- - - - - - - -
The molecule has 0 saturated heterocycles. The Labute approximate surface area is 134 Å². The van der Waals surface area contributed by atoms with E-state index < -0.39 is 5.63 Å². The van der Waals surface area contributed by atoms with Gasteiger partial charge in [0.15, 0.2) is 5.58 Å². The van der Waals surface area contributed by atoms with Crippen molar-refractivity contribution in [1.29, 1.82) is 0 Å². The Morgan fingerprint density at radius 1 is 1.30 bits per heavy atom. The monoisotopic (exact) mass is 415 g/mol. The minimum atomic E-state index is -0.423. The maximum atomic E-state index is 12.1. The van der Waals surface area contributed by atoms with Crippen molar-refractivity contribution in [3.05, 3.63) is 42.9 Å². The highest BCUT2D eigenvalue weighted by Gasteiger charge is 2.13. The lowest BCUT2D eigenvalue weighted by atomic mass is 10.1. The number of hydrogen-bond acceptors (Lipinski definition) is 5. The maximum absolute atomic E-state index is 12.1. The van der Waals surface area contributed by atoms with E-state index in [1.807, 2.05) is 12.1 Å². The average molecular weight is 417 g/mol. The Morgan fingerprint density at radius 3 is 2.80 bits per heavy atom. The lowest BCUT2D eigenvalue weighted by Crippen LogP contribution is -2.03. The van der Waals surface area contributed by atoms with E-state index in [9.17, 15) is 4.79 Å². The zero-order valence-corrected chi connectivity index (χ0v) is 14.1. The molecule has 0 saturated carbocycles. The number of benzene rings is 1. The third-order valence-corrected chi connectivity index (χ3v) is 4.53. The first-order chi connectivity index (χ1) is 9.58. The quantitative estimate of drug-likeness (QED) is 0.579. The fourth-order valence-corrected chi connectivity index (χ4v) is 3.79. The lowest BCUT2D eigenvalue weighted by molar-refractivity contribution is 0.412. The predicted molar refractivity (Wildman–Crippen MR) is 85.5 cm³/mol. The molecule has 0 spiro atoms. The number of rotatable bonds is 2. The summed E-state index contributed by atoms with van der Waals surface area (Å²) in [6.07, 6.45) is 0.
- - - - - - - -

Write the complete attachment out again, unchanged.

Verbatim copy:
The molecule has 0 saturated heterocycles. The Labute approximate surface area is 134 Å². The van der Waals surface area contributed by atoms with E-state index < -0.39 is 5.63 Å². The van der Waals surface area contributed by atoms with Gasteiger partial charge in [0.15, 0.2) is 5.58 Å². The van der Waals surface area contributed by atoms with Crippen molar-refractivity contribution in [1.29, 1.82) is 0 Å². The Morgan fingerprint density at radius 1 is 1.30 bits per heavy atom. The monoisotopic (exact) mass is 415 g/mol. The minimum atomic E-state index is -0.423. The maximum atomic E-state index is 12.1. The van der Waals surface area contributed by atoms with Crippen molar-refractivity contribution in [3.05, 3.63) is 42.9 Å². The highest BCUT2D eigenvalue weighted by Gasteiger charge is 2.13. The lowest BCUT2D eigenvalue weighted by atomic mass is 10.1. The number of hydrogen-bond acceptors (Lipinski definition) is 5. The maximum absolute atomic E-state index is 12.1. The van der Waals surface area contributed by atoms with E-state index in [1.807, 2.05) is 12.1 Å². The average molecular weight is 417 g/mol. The Morgan fingerprint density at radius 3 is 2.80 bits per heavy atom. The lowest BCUT2D eigenvalue weighted by Crippen LogP contribution is -2.03. The van der Waals surface area contributed by atoms with E-state index in [9.17, 15) is 4.79 Å². The zero-order valence-corrected chi connectivity index (χ0v) is 14.1. The molecule has 0 saturated carbocycles. The number of benzene rings is 1. The third-order valence-corrected chi connectivity index (χ3v) is 4.53. The first-order chi connectivity index (χ1) is 9.58. The quantitative estimate of drug-likeness (QED) is 0.579. The fourth-order valence-corrected chi connectivity index (χ4v) is 3.79. The lowest BCUT2D eigenvalue weighted by molar-refractivity contribution is 0.412. The predicted molar refractivity (Wildman–Crippen MR) is 85.5 cm³/mol. The molecule has 0 spiro atoms. The number of rotatable bonds is 2. The summed E-state index contributed by atoms with van der Waals surface area (Å²) in [6.07, 6.45) is 0.